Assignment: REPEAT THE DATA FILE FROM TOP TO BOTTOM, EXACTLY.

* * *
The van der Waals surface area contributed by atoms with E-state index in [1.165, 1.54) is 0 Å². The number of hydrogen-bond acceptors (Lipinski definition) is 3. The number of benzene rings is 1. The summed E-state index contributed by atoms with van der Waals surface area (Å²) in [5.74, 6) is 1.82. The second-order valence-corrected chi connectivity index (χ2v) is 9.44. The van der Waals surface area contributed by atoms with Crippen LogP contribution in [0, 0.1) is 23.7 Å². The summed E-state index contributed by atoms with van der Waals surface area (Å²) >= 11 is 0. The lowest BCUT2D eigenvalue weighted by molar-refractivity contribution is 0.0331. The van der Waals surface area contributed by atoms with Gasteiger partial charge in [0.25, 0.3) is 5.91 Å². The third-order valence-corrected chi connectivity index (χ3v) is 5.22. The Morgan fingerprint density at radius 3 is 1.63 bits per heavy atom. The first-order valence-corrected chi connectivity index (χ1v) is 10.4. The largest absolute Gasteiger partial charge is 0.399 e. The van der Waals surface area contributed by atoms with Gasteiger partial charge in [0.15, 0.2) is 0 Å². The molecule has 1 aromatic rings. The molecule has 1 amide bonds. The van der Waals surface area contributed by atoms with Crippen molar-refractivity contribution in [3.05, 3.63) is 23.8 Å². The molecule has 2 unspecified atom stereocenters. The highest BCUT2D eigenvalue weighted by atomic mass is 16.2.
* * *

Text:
The van der Waals surface area contributed by atoms with E-state index in [1.165, 1.54) is 0 Å². The number of hydrogen-bond acceptors (Lipinski definition) is 3. The number of benzene rings is 1. The summed E-state index contributed by atoms with van der Waals surface area (Å²) in [5.74, 6) is 1.82. The second-order valence-corrected chi connectivity index (χ2v) is 9.44. The van der Waals surface area contributed by atoms with Crippen LogP contribution in [0, 0.1) is 23.7 Å². The summed E-state index contributed by atoms with van der Waals surface area (Å²) >= 11 is 0. The lowest BCUT2D eigenvalue weighted by molar-refractivity contribution is 0.0331. The van der Waals surface area contributed by atoms with Gasteiger partial charge in [0.25, 0.3) is 5.91 Å². The third-order valence-corrected chi connectivity index (χ3v) is 5.22. The Morgan fingerprint density at radius 3 is 1.63 bits per heavy atom. The first-order valence-corrected chi connectivity index (χ1v) is 10.4. The largest absolute Gasteiger partial charge is 0.399 e. The van der Waals surface area contributed by atoms with Gasteiger partial charge in [0.15, 0.2) is 0 Å². The molecule has 1 aromatic rings. The molecule has 1 amide bonds. The van der Waals surface area contributed by atoms with Crippen molar-refractivity contribution in [3.05, 3.63) is 23.8 Å². The molecule has 2 unspecified atom stereocenters. The highest BCUT2D eigenvalue weighted by atomic mass is 16.2.